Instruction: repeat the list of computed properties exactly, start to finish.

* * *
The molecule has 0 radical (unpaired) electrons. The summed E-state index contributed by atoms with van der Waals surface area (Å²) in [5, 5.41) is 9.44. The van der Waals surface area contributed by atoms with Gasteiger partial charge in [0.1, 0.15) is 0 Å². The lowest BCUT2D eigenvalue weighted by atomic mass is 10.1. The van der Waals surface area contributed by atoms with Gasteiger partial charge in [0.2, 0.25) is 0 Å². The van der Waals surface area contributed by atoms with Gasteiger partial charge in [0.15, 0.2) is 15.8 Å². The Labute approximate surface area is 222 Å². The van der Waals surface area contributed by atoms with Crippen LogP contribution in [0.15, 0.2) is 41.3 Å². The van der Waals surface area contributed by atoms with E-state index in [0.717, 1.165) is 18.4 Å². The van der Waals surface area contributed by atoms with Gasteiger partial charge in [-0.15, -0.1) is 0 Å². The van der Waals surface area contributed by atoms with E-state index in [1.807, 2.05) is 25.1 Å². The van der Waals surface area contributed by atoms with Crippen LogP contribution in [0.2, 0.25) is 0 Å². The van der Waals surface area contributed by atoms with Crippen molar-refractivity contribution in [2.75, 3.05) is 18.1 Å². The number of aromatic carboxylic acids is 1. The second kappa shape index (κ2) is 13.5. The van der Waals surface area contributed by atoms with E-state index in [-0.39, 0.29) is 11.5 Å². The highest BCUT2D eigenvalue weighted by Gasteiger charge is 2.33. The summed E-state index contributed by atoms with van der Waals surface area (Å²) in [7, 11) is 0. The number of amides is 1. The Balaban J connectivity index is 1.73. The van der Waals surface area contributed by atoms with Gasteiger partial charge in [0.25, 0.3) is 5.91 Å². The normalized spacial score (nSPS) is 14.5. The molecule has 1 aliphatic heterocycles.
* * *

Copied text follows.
The molecule has 0 radical (unpaired) electrons. The summed E-state index contributed by atoms with van der Waals surface area (Å²) in [5, 5.41) is 9.44. The van der Waals surface area contributed by atoms with Gasteiger partial charge in [0.1, 0.15) is 0 Å². The lowest BCUT2D eigenvalue weighted by atomic mass is 10.1. The van der Waals surface area contributed by atoms with Gasteiger partial charge in [0.2, 0.25) is 0 Å². The van der Waals surface area contributed by atoms with Gasteiger partial charge in [0.15, 0.2) is 15.8 Å². The Labute approximate surface area is 222 Å². The van der Waals surface area contributed by atoms with Crippen LogP contribution in [0.15, 0.2) is 41.3 Å². The van der Waals surface area contributed by atoms with E-state index in [0.717, 1.165) is 18.4 Å². The van der Waals surface area contributed by atoms with Gasteiger partial charge in [-0.15, -0.1) is 0 Å². The van der Waals surface area contributed by atoms with E-state index in [1.807, 2.05) is 25.1 Å². The van der Waals surface area contributed by atoms with Crippen LogP contribution in [0.2, 0.25) is 0 Å². The van der Waals surface area contributed by atoms with Crippen molar-refractivity contribution in [2.75, 3.05) is 18.1 Å². The number of aromatic carboxylic acids is 1. The second kappa shape index (κ2) is 13.5. The van der Waals surface area contributed by atoms with E-state index in [-0.39, 0.29) is 11.5 Å². The highest BCUT2D eigenvalue weighted by Gasteiger charge is 2.33. The summed E-state index contributed by atoms with van der Waals surface area (Å²) in [7, 11) is 0. The number of amides is 1. The Balaban J connectivity index is 1.73. The van der Waals surface area contributed by atoms with Gasteiger partial charge in [0.25, 0.3) is 5.91 Å². The normalized spacial score (nSPS) is 14.5. The molecule has 1 aliphatic heterocycles.